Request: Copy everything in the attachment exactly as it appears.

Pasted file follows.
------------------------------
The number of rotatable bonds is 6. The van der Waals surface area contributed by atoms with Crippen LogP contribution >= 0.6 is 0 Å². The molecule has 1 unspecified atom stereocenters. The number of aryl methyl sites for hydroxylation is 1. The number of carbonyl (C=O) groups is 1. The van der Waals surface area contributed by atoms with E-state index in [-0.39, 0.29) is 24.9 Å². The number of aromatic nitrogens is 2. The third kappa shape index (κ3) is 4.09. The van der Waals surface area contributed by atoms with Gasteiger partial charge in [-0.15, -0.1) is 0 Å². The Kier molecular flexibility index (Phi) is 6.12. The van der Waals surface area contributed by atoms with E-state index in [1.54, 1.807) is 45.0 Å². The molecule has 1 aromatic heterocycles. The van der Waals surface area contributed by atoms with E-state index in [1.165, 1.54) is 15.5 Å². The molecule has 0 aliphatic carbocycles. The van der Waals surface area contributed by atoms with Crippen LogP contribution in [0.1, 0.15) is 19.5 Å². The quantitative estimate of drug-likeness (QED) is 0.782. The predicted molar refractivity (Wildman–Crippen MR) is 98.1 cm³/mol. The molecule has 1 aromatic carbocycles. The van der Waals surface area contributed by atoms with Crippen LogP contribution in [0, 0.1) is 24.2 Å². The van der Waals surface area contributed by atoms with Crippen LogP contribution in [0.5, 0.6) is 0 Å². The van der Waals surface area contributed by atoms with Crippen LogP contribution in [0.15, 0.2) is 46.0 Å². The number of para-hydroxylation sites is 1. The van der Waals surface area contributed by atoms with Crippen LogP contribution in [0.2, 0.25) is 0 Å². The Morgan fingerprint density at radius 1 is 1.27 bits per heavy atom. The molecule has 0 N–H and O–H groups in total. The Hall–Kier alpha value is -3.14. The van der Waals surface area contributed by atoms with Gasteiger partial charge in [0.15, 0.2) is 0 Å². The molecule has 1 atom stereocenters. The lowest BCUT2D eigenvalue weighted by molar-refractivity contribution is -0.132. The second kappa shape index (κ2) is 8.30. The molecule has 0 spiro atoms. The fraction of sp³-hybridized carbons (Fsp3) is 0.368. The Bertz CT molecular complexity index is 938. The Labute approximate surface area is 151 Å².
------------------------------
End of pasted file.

The number of rotatable bonds is 6. The van der Waals surface area contributed by atoms with Crippen LogP contribution >= 0.6 is 0 Å². The molecule has 1 unspecified atom stereocenters. The number of aryl methyl sites for hydroxylation is 1. The number of carbonyl (C=O) groups is 1. The van der Waals surface area contributed by atoms with E-state index in [-0.39, 0.29) is 24.9 Å². The number of aromatic nitrogens is 2. The third kappa shape index (κ3) is 4.09. The van der Waals surface area contributed by atoms with Gasteiger partial charge in [-0.15, -0.1) is 0 Å². The Kier molecular flexibility index (Phi) is 6.12. The van der Waals surface area contributed by atoms with E-state index in [1.54, 1.807) is 45.0 Å². The molecule has 1 aromatic heterocycles. The van der Waals surface area contributed by atoms with E-state index in [1.165, 1.54) is 15.5 Å². The molecule has 0 aliphatic carbocycles. The van der Waals surface area contributed by atoms with Crippen LogP contribution in [0.1, 0.15) is 19.5 Å². The quantitative estimate of drug-likeness (QED) is 0.782. The predicted molar refractivity (Wildman–Crippen MR) is 98.1 cm³/mol. The molecule has 1 aromatic carbocycles. The van der Waals surface area contributed by atoms with Crippen LogP contribution in [0, 0.1) is 24.2 Å². The van der Waals surface area contributed by atoms with Crippen LogP contribution in [0.5, 0.6) is 0 Å². The van der Waals surface area contributed by atoms with Crippen LogP contribution in [0.15, 0.2) is 46.0 Å². The number of para-hydroxylation sites is 1. The van der Waals surface area contributed by atoms with Crippen LogP contribution in [0.2, 0.25) is 0 Å². The Morgan fingerprint density at radius 1 is 1.27 bits per heavy atom. The molecule has 0 N–H and O–H groups in total. The Hall–Kier alpha value is -3.14. The van der Waals surface area contributed by atoms with Gasteiger partial charge in [0.15, 0.2) is 0 Å². The molecule has 1 atom stereocenters. The lowest BCUT2D eigenvalue weighted by molar-refractivity contribution is -0.132. The second kappa shape index (κ2) is 8.30. The molecule has 0 spiro atoms. The fraction of sp³-hybridized carbons (Fsp3) is 0.368. The Bertz CT molecular complexity index is 938. The Labute approximate surface area is 151 Å².